The GDPR allows for extenuating circumstances where it’s necessary to process certain data. If conditions within Article 9(2) are met, then the data may be processed if:
- the “explicit consent” was acquired from the data subject
- "processing is necessary for the purposes of preventive or occupational medicine, for the assessment of the working capacity of the employee, medical diagnosis, the provision of health or social care or treatment or the management of health or social care systems and services [...]"
- "processing is necessary for reasons of public interest in the area of public health, such as protecting against serious cross-border threats to health or ensuring high standards of quality and safety of health care and of medicinal products or medical devices [...]"
- Change to Acceptable Consent
No longer will silence, inactivity, or pre-selected boxes be acceptable as assumed consent. Though there is no specific definition for “explicit consent” within the GDPR, it’s suggested that consent should be extracted by separate, deliberate actions that distinctly express the organization’s intent of usage. Additionally, consent must be acquired for each individual circumstance, procedure, and or interaction, and it must be easily withdrawn upon patient request.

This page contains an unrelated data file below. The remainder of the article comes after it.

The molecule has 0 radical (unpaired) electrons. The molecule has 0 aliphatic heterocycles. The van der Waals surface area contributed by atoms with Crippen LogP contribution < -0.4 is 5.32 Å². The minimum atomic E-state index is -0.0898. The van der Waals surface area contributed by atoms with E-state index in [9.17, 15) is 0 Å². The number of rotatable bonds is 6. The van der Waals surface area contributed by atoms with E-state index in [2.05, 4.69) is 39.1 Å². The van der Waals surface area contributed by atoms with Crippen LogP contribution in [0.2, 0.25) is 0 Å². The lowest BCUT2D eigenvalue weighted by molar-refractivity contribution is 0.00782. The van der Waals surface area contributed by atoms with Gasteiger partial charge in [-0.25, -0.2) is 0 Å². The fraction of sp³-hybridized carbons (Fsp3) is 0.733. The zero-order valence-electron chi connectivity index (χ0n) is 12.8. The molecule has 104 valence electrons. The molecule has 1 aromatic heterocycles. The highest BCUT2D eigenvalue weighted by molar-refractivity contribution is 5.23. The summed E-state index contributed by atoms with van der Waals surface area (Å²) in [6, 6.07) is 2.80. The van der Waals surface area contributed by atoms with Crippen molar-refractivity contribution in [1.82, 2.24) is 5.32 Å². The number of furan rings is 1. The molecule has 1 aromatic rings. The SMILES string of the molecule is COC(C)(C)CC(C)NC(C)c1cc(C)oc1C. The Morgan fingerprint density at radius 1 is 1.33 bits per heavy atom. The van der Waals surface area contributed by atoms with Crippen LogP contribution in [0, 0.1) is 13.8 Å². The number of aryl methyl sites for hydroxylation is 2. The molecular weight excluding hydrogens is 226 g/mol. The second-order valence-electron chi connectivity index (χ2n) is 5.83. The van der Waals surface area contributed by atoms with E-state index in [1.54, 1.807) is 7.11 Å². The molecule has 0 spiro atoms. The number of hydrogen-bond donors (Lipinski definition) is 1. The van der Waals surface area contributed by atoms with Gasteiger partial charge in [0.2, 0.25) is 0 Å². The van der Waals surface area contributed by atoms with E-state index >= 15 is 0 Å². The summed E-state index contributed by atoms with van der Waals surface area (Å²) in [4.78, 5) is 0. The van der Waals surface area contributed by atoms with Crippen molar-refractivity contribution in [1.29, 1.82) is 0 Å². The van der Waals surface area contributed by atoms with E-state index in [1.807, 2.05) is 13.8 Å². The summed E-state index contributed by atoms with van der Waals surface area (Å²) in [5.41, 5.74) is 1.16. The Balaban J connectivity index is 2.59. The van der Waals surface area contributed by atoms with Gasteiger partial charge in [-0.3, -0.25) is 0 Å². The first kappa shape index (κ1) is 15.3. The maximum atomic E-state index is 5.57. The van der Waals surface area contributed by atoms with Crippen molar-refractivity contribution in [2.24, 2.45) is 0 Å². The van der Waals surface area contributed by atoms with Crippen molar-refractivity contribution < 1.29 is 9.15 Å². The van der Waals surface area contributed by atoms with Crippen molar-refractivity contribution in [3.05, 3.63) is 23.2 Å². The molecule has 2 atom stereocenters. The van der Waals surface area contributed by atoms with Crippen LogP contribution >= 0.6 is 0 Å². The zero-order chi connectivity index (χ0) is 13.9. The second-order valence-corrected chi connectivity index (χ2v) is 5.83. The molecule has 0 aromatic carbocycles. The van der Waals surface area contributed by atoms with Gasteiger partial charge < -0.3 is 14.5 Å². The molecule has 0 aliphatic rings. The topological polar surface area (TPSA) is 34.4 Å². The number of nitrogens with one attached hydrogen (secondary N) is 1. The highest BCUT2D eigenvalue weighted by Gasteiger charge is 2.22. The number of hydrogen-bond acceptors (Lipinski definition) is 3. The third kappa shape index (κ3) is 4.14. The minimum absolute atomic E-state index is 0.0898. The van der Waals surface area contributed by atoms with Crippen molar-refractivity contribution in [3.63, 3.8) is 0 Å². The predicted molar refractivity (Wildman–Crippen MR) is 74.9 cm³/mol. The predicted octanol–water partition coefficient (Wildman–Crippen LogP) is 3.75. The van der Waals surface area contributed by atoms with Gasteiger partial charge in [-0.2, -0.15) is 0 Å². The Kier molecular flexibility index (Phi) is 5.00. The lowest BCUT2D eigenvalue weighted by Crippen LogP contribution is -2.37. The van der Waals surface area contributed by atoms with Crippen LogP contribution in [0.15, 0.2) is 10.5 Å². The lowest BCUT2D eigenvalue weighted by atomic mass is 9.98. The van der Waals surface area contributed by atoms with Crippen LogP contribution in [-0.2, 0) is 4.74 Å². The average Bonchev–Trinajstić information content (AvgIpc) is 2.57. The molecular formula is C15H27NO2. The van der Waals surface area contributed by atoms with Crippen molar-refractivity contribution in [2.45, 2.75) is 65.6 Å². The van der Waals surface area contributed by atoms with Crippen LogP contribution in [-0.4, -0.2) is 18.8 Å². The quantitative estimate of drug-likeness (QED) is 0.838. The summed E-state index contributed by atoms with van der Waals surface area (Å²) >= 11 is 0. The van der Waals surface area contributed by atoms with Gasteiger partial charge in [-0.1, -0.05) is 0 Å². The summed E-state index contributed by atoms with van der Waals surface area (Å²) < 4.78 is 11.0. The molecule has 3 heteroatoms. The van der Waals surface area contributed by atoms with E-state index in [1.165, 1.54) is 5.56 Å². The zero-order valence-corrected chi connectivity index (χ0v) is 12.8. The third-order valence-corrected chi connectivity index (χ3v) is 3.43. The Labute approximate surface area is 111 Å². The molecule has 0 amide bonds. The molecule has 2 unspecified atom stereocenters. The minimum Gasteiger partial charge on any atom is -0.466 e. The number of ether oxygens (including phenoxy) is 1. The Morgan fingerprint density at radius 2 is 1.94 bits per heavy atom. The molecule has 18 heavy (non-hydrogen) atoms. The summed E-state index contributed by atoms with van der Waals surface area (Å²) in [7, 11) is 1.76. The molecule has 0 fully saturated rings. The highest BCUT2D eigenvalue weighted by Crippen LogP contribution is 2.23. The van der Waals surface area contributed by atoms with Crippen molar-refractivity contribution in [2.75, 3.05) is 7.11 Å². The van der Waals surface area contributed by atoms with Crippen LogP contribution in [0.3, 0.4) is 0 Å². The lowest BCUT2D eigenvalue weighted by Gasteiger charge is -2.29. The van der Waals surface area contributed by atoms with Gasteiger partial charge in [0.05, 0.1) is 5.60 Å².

- Usage Legitimacy
Under the GDPR, pharma companies will no longer be able to gather and harvest patient data “in hopes” of eventual use. They must clearly declare unique reasons for obtaining and holding individuals’ data. An organization will be able to sequestered data indefinitely that they cannot prove to be relevant to their current business, though there are margins where its admissible with consent or a proven legal or public interest.
- Exception to Erasure
The right-to-be-forgotten, to have one’s information erased was a new introduction with the GDPR. However, in the case of clinical trials, where data has already been collected, in use, and perhaps needed to further conduct research relating to the trial, may not be covered under the erasure mandate. But such exception must be clearly stated within the originally consent.
Privacy and patient data must become a mandatory business model for pharma. For those who have practiced diligence in data security, the step up to GDPR compliance was small. But for those who operated with greater leeway, they may still be working to reach GDPR heights of privacy and protection. But it must be achieved, their patients depend on it…and their patients are their business.
1. ThreatMatrix Cybercrime Report, Q1 2018, ThreatMatrix, 2018
2. GDPR Industry Focus: Impact of GDPR on Healthcare, Pharma, and PHI, Logicgate, 2018
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Written by Angie Longacre
As a writer for Assurance Software, Angie devotes her craft to promoting business continuity and disaster recovery awareness, and trumpeting Assurance Software’s invaluable benefits for both. When she’s not commanding the keyboard, you can find her outside for a run, searching for her next antique treasure, or lost in a good book.